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El Bruno for Microsoft Azure

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#SemanticKernel – 📎Chat Service demo running Llama2 LLM locally in Ubuntu


Today’s post is a demo on how to interact with a local LLM using Semantic Kernel. In my previous post, I wrote about how to use LM Studio to host a local server. Today we will use ollama in Ubuntu to host the LLM.

console app demo calling the local LLM using Semantic Kernel and Ollama to host the model


Ollama is an open-source language model platform designed for local interaction with large language models (LLMs). It provides developers with a convenient way to run LLMs on their own machines, allowing experimentation, fine-tuning, and customization. With Ollama, you can create and execute scripts directly, without relying on external tools. Notable features include Python and JavaScript libraries, integration of vision models, session management, and improved CPU support. Whether you’re a researcher, developer, or enthusiast, Ollama empowers you to explore and harness the capabilities of language models locally.

Run a local inference LLM server using Ollama

In their latest post, the Ollama team describes how to download and run locally a Llama2 model in a docker container, now also supporting the OpenAI API schema for chat calls (see OpenAI Compatibility).

They also describe the necessary steps to run this in a linux distribution. So, I got back to life on my Ubuntu using Windows Subsystem for Linux.

wsl list of distros running

And if you want to know more, here are my Ubuntu specs:

neofetch with a display of the main specs of the Ubuntu distro running in WSL.

Now time to install ollama, run the server, and start a live journal track in a separate window using the following commands:

# install ollama
curl -fsSL | sh

# run ollama
ollama run llama2

/# show journal / logs in live model
journalctl -u ollama -f

Enter fullscreen mode Exit fullscreen mode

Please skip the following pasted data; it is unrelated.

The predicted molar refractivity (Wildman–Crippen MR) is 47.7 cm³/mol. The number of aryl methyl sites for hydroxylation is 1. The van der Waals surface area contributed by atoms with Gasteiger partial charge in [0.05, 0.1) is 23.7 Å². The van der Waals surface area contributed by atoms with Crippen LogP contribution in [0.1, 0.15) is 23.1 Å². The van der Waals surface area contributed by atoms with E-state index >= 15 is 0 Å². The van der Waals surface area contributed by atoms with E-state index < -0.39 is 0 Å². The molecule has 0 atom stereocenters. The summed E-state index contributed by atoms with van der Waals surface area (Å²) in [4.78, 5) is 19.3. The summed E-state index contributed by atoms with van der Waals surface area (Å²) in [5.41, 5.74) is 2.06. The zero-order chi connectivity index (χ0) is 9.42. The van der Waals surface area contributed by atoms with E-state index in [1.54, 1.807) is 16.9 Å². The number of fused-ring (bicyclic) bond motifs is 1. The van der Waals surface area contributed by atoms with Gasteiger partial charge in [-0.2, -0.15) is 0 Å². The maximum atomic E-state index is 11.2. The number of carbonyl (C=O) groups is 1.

The ollama server is up and running, hosting a llama2 model in the endpoint: http://localhost:11434/v1/chat/completions

Llama 2

In my previous post, I used Phi-2 as the LLM to test with Semantic Kernel. Ollama allows us to use a different set of models, this time I decided to test Llama 2.

Llama 2 is a family of transformer-based autoregressive causal language models. These models take a sequence of words as input and recursively predict—the next word(s).

Here are some key points about Llama 2 :

  1. Open Source : Llama 2 is Meta’s open-source large language model (LLM). Unlike some other language models, it is freely available for both research and commercial purposes.
  2. Parameters and Features : Llama 2 comes in many sizes, with 7 billion to 70 billion parameters. It is designed to empower developers and researchers by providing access to state-of-the-art language models.
  3. Applications : Llama 2 can be used for a wide range of applications, including text generation , inference , and fine-tuning. Its versatility makes it valuable for natural language understanding and creative tasks.
  4. Global Support : Llama 2 has garnered support from companies, cloud providers, and researchers worldwide. These supporters appreciate its open approach and the potential it holds for advancing AI innovation.

Source: Conversation with Microsoft Copilot:

📎 Semantic Kernel and Custom LLMs

If you want to learn more about Semantic Kernel, check the official repository here:

The whole sample can be found in:

In this new iteration, I added a few changes:

  • Create a shared class library “sk-customllm”. This class implements the Chat Completion Service from Semantic Kernel.
  • Added a few more fields to the models to work with the OpenAI API specification.

The new solution looks like this one:

This is the sample code of the main program. As you can see, it’s quite simple and runs in an uncomplicated way.

In the next posts I’ll create a more complex system using local LLMs and Azure OpenAI services to host agents with Semantic Kernel.

Happy coding!


El Bruno

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